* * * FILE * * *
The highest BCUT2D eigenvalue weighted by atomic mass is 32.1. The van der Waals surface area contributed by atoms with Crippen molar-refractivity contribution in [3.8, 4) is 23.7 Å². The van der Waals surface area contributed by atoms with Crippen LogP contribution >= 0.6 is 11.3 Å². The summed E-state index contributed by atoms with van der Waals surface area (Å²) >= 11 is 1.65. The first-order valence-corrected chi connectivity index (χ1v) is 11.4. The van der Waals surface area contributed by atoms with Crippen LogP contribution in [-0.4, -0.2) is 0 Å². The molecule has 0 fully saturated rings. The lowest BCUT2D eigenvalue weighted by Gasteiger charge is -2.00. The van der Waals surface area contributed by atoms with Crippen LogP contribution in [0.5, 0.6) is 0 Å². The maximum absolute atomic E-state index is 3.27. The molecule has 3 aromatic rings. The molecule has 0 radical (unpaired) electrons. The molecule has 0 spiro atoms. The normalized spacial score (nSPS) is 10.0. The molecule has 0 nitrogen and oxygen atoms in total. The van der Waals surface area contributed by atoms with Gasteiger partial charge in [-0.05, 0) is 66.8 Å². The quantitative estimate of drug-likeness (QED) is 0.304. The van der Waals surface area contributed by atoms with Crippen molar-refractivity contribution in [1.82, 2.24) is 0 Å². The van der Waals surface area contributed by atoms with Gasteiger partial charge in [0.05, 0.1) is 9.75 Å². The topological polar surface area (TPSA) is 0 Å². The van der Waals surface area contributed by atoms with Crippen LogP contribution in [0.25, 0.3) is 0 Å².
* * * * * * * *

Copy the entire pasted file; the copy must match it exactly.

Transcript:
The highest BCUT2D eigenvalue weighted by atomic mass is 32.1. The van der Waals surface area contributed by atoms with Crippen molar-refractivity contribution in [3.8, 4) is 23.7 Å². The van der Waals surface area contributed by atoms with Crippen LogP contribution >= 0.6 is 11.3 Å². The summed E-state index contributed by atoms with van der Waals surface area (Å²) >= 11 is 1.65. The first-order valence-corrected chi connectivity index (χ1v) is 11.4. The van der Waals surface area contributed by atoms with Crippen LogP contribution in [-0.4, -0.2) is 0 Å². The molecule has 0 fully saturated rings. The lowest BCUT2D eigenvalue weighted by Gasteiger charge is -2.00. The van der Waals surface area contributed by atoms with Crippen LogP contribution in [0.5, 0.6) is 0 Å². The maximum absolute atomic E-state index is 3.27. The molecule has 3 aromatic rings. The molecule has 0 radical (unpaired) electrons. The molecule has 0 spiro atoms. The normalized spacial score (nSPS) is 10.0. The molecule has 0 nitrogen and oxygen atoms in total. The van der Waals surface area contributed by atoms with Gasteiger partial charge in [-0.05, 0) is 66.8 Å². The quantitative estimate of drug-likeness (QED) is 0.304. The van der Waals surface area contributed by atoms with Crippen molar-refractivity contribution in [1.82, 2.24) is 0 Å². The van der Waals surface area contributed by atoms with Gasteiger partial charge in [0.05, 0.1) is 9.75 Å². The topological polar surface area (TPSA) is 0 Å². The van der Waals surface area contributed by atoms with Crippen LogP contribution in [0.25, 0.3) is 0 Å².